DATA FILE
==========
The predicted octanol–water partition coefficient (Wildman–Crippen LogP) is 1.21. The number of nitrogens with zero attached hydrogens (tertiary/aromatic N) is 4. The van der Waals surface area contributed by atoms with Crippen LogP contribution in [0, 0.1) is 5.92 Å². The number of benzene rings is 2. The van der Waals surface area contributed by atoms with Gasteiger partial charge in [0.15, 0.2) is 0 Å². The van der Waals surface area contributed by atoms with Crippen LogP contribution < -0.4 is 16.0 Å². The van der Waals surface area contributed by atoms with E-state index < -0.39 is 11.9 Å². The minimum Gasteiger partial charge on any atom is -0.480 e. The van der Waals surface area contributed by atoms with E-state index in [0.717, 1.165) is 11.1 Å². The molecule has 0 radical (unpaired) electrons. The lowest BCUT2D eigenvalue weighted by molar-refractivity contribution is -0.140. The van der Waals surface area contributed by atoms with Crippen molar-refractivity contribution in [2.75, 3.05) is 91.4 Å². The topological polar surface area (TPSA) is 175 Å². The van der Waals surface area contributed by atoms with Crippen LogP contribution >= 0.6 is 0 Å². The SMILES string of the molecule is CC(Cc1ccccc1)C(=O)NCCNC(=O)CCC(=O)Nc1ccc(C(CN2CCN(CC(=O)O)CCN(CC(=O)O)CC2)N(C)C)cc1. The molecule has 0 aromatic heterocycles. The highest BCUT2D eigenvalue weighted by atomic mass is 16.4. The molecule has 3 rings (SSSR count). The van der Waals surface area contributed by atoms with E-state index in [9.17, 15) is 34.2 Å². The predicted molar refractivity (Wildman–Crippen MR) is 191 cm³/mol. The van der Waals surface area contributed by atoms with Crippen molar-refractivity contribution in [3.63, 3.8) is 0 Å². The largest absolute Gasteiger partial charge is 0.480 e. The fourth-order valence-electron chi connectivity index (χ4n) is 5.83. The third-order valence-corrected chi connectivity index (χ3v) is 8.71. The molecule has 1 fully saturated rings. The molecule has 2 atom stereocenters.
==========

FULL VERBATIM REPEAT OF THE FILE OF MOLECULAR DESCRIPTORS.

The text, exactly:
The predicted octanol–water partition coefficient (Wildman–Crippen LogP) is 1.21. The number of nitrogens with zero attached hydrogens (tertiary/aromatic N) is 4. The van der Waals surface area contributed by atoms with Crippen LogP contribution in [0, 0.1) is 5.92 Å². The number of benzene rings is 2. The van der Waals surface area contributed by atoms with Gasteiger partial charge in [0.15, 0.2) is 0 Å². The van der Waals surface area contributed by atoms with Crippen LogP contribution < -0.4 is 16.0 Å². The van der Waals surface area contributed by atoms with E-state index < -0.39 is 11.9 Å². The minimum Gasteiger partial charge on any atom is -0.480 e. The van der Waals surface area contributed by atoms with E-state index in [0.717, 1.165) is 11.1 Å². The molecule has 0 radical (unpaired) electrons. The lowest BCUT2D eigenvalue weighted by molar-refractivity contribution is -0.140. The van der Waals surface area contributed by atoms with Crippen molar-refractivity contribution in [2.75, 3.05) is 91.4 Å². The topological polar surface area (TPSA) is 175 Å². The van der Waals surface area contributed by atoms with Crippen LogP contribution >= 0.6 is 0 Å². The SMILES string of the molecule is CC(Cc1ccccc1)C(=O)NCCNC(=O)CCC(=O)Nc1ccc(C(CN2CCN(CC(=O)O)CCN(CC(=O)O)CC2)N(C)C)cc1. The molecule has 0 aromatic heterocycles. The highest BCUT2D eigenvalue weighted by atomic mass is 16.4. The molecule has 3 rings (SSSR count). The van der Waals surface area contributed by atoms with E-state index in [9.17, 15) is 34.2 Å². The predicted molar refractivity (Wildman–Crippen MR) is 191 cm³/mol. The van der Waals surface area contributed by atoms with Crippen molar-refractivity contribution in [3.63, 3.8) is 0 Å². The largest absolute Gasteiger partial charge is 0.480 e. The fourth-order valence-electron chi connectivity index (χ4n) is 5.83. The third-order valence-corrected chi connectivity index (χ3v) is 8.71. The molecule has 1 fully saturated rings. The molecule has 2 atom stereocenters.